Rally Italy 2010 (2nd place) Paolo Andreucci IRC
Tour de Corse 2009 Pascal Trojani French Cup
Rally Japan 2006 (6th place) Toshi Arai WRC

Ypres is of course fairly unique in character – amplifying the point somewhat – but guess who won that rally? You already know, it was Neuville. And who was second? The only other top-line driver to have competed on the rally, Craig Breen.

Barum Rally Zlín last weekend did little to dispel my new-found theory either. Andreas Mikkelsen is no slouch, but when the pace was ramped up he was left in the dust of local drivers Jan Kopecký and Erik Cais. It led Mikkelsen to admit that maybe if the leaders “weren’t Czech” he’d have been able to challenge them harder.

The case of Cais is an intriguing one too. You’ll often hear drivers branded ‘home heroes’ or ‘local stars’ when competing on an international rally in their home nation, but in reality they could live hundreds of miles from where the rally is actually taking place.

But for Cais, Barum Rally Zlín really is a home rally. He grew up, went to school and can trace his entire life up to this point to Zlín, and the rally was by far and away his most accomplished in the European Rally Championship to date.


Photo: FIA ERC Media/DPPI / Jorge Cunha

His previous best finish in the championship was seventh, and Cais really should’ve upped that statistic with over 20 seconds in hand over Kopecký but for a final-stage accident that left his dream in tatters.

As heartbreaking as that was to witness, it proved that local knowledge really can still make the difference.

Cais is an improving driver, of that there is no question, but he was a completely different animal for his rivals to tame than he was on the last asphalt round, Rally di Roma, just a few weeks earlier.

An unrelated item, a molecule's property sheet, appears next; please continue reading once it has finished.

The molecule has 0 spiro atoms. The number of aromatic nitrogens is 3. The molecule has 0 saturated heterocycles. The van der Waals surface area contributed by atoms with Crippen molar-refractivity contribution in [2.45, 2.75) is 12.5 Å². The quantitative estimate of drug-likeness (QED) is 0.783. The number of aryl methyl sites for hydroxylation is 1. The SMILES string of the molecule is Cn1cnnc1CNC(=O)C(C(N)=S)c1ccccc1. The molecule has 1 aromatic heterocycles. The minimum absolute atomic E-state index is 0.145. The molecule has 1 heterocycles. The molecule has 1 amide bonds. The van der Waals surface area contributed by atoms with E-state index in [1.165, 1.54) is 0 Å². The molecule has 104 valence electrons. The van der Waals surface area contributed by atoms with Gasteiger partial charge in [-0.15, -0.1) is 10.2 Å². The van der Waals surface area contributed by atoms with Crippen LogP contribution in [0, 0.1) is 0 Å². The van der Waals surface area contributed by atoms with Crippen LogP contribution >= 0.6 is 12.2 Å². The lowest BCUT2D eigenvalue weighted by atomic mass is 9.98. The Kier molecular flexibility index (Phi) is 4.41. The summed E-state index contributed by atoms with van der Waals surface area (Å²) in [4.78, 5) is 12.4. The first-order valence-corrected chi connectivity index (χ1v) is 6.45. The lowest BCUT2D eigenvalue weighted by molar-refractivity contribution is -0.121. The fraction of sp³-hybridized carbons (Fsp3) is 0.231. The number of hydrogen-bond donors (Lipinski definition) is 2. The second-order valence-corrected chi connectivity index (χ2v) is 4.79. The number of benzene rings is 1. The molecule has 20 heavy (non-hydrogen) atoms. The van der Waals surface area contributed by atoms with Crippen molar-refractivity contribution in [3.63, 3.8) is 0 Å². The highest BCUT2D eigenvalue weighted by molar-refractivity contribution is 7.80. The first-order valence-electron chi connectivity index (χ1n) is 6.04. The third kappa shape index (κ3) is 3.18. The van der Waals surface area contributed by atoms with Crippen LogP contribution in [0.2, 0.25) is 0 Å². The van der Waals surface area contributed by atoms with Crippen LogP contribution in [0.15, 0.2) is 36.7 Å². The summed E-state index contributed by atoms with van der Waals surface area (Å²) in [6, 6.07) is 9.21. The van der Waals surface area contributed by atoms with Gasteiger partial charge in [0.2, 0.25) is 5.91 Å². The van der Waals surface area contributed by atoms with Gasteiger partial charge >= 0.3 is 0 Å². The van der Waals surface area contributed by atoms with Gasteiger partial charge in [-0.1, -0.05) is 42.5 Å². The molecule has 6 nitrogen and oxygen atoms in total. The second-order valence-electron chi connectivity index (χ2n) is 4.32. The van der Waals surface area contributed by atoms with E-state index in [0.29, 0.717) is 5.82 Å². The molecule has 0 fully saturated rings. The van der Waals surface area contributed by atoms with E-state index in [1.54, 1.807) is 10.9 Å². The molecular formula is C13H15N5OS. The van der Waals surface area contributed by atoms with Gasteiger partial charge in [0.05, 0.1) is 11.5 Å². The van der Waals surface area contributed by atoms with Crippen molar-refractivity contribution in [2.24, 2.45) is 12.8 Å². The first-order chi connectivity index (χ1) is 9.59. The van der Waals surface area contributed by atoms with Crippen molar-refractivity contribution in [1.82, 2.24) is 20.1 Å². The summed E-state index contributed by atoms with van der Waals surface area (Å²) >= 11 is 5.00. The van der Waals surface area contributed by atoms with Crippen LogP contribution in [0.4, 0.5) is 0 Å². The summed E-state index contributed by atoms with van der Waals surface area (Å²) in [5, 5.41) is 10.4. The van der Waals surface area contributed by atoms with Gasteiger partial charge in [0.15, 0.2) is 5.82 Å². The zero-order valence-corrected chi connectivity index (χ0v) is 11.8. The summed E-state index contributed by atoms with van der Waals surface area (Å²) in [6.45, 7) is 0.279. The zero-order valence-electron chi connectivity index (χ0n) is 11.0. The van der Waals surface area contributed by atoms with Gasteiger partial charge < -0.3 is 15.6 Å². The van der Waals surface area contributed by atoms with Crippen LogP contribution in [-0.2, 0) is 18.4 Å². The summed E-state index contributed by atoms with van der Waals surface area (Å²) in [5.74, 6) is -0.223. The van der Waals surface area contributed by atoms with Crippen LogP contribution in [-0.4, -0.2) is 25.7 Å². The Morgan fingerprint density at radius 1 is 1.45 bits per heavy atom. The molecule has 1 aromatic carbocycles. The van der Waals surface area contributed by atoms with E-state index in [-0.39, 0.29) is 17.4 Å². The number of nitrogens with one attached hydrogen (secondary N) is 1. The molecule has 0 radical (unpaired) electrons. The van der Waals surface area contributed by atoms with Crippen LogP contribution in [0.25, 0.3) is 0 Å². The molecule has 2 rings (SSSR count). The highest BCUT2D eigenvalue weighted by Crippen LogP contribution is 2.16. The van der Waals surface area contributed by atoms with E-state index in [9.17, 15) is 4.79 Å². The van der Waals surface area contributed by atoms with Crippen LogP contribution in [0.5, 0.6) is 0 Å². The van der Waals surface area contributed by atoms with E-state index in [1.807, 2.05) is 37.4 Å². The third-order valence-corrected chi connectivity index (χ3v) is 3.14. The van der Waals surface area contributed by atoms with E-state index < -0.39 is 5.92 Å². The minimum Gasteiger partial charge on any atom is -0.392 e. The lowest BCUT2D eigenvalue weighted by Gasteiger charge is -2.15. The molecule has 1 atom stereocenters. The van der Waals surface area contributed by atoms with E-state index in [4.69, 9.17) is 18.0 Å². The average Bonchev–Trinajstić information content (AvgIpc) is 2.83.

There, Cais was 10th, over 90s down on the winner. And want to guess what nationality the winning driver was there? You’re right, they were Italian.

Cais embodied all of us who love a romantic novel. Up against Kopecký – himself a master of his country’s asphalt roads – he had no real right to be putting up a fight, let alone steal 13s away from him on a 15.8-mile stage – a coefficient of 1.2s per mile faster.

WRC events’ last home winners

Rally Year of last home win or best result Driver Series
Rally Portugal 2006 Armindo Araujo PRC
Rally Turkey 2002 Ercan Kazaz Turkey
Rally Germany 1999 Armin Kremer DRM
Rally México 1999 Gabriel Marín Mexico
Rally Sweden 1997 Kenneth Eriksson WRC
Rally Argentina 1995 Jorge Recalde CODASUR
Rally Spain 1995 Carlos Sainz WRC
Acropolis Rally 1995 Aris Vovos 2L WC
Rally Australia 1988 (3rd place) Greg Carr APRC

Without wishing to criticize Cais, the only real reason he was able to do just that was his intimate relationship with the contours on which he was driving. It’s just a crying shame he wasn’t able to convert his credentials and arrive back in Zlín to a hero’s welcome.

One of the beauties of rallying is unpredictability is at its core; it’s a discipline of motorsport effectively designed to shake things up. Drawing concrete, one size fits all conclusions is therefore misguided, but equally there are trends that you cannot ignore.

I’ve felt saddened in recent years by the prospect that the home driver has lost their powers as, with the advance of technology, overseas competitors are arriving with more tools in their arsenal.

I’m not going to sit here and pretend that drivers are now much, much sharper on away turf – it’s quite clear that the effect of home advantage is evaporating – but all is not lost for the local.

In a rallying world where many traditional aspects are slowly being neutered, it’s a joy to see, and believe, that the local driver really can still make it count and create the underdog headlines that we all crave.

If nothing else, it allows me to cling on to the vision that if I ever managed to pluck up the courage to beg, borrow and steal for budget to compete on the Jim Clark Rally – the Scottish rally that included my commute to school – I could actually produce a result that far flattered my abilities as a driver.

Words:Luke Barry

Photography:British Rally Championship / Jakob Ebery Photography,  FIA ERC Media/DPPI / Jorge Cunha, Hyundai Motorsport